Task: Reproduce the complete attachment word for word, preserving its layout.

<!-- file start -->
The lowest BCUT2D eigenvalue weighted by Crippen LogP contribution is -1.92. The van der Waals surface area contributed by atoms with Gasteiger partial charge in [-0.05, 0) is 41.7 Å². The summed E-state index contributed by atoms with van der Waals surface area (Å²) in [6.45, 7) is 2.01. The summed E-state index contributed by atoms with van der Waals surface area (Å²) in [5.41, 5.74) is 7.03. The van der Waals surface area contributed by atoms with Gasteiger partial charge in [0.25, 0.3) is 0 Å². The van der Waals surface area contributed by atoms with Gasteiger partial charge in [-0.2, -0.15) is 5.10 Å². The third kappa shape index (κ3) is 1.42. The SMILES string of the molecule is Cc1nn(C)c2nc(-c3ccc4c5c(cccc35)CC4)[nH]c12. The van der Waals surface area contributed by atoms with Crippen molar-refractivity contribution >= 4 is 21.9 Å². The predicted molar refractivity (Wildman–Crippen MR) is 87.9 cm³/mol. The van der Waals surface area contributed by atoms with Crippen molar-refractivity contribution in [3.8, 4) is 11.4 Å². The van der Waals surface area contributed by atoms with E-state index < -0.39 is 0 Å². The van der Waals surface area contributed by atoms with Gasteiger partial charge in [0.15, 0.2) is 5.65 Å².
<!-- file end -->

The lowest BCUT2D eigenvalue weighted by Crippen LogP contribution is -1.92. The van der Waals surface area contributed by atoms with Gasteiger partial charge in [-0.05, 0) is 41.7 Å². The summed E-state index contributed by atoms with van der Waals surface area (Å²) in [6.45, 7) is 2.01. The summed E-state index contributed by atoms with van der Waals surface area (Å²) in [5.41, 5.74) is 7.03. The van der Waals surface area contributed by atoms with Gasteiger partial charge in [0.25, 0.3) is 0 Å². The van der Waals surface area contributed by atoms with Gasteiger partial charge in [-0.2, -0.15) is 5.10 Å². The third kappa shape index (κ3) is 1.42. The SMILES string of the molecule is Cc1nn(C)c2nc(-c3ccc4c5c(cccc35)CC4)[nH]c12. The van der Waals surface area contributed by atoms with Crippen molar-refractivity contribution >= 4 is 21.9 Å². The predicted molar refractivity (Wildman–Crippen MR) is 87.9 cm³/mol. The van der Waals surface area contributed by atoms with Crippen molar-refractivity contribution in [3.8, 4) is 11.4 Å². The van der Waals surface area contributed by atoms with E-state index < -0.39 is 0 Å². The van der Waals surface area contributed by atoms with Gasteiger partial charge in [0.15, 0.2) is 5.65 Å².